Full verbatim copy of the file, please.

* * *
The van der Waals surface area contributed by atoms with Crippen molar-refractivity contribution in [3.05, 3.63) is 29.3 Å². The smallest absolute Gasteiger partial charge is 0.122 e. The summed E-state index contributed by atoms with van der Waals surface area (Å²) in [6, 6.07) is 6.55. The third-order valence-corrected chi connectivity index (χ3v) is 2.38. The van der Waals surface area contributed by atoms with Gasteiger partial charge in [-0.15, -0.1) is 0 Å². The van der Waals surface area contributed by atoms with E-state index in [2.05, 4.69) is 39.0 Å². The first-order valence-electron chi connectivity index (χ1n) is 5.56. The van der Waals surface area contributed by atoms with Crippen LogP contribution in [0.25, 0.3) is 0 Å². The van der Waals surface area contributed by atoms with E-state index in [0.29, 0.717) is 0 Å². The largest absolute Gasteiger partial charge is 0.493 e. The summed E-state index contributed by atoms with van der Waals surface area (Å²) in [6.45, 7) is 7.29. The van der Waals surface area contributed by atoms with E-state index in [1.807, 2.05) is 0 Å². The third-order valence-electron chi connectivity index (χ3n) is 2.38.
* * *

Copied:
The van der Waals surface area contributed by atoms with Crippen molar-refractivity contribution in [3.05, 3.63) is 29.3 Å². The smallest absolute Gasteiger partial charge is 0.122 e. The summed E-state index contributed by atoms with van der Waals surface area (Å²) in [6, 6.07) is 6.55. The third-order valence-corrected chi connectivity index (χ3v) is 2.38. The van der Waals surface area contributed by atoms with Gasteiger partial charge in [-0.15, -0.1) is 0 Å². The van der Waals surface area contributed by atoms with E-state index in [2.05, 4.69) is 39.0 Å². The first-order valence-electron chi connectivity index (χ1n) is 5.56. The van der Waals surface area contributed by atoms with Crippen LogP contribution in [0.25, 0.3) is 0 Å². The van der Waals surface area contributed by atoms with E-state index in [0.29, 0.717) is 0 Å². The largest absolute Gasteiger partial charge is 0.493 e. The summed E-state index contributed by atoms with van der Waals surface area (Å²) in [6.45, 7) is 7.29. The van der Waals surface area contributed by atoms with E-state index in [1.807, 2.05) is 0 Å². The third-order valence-electron chi connectivity index (χ3n) is 2.38.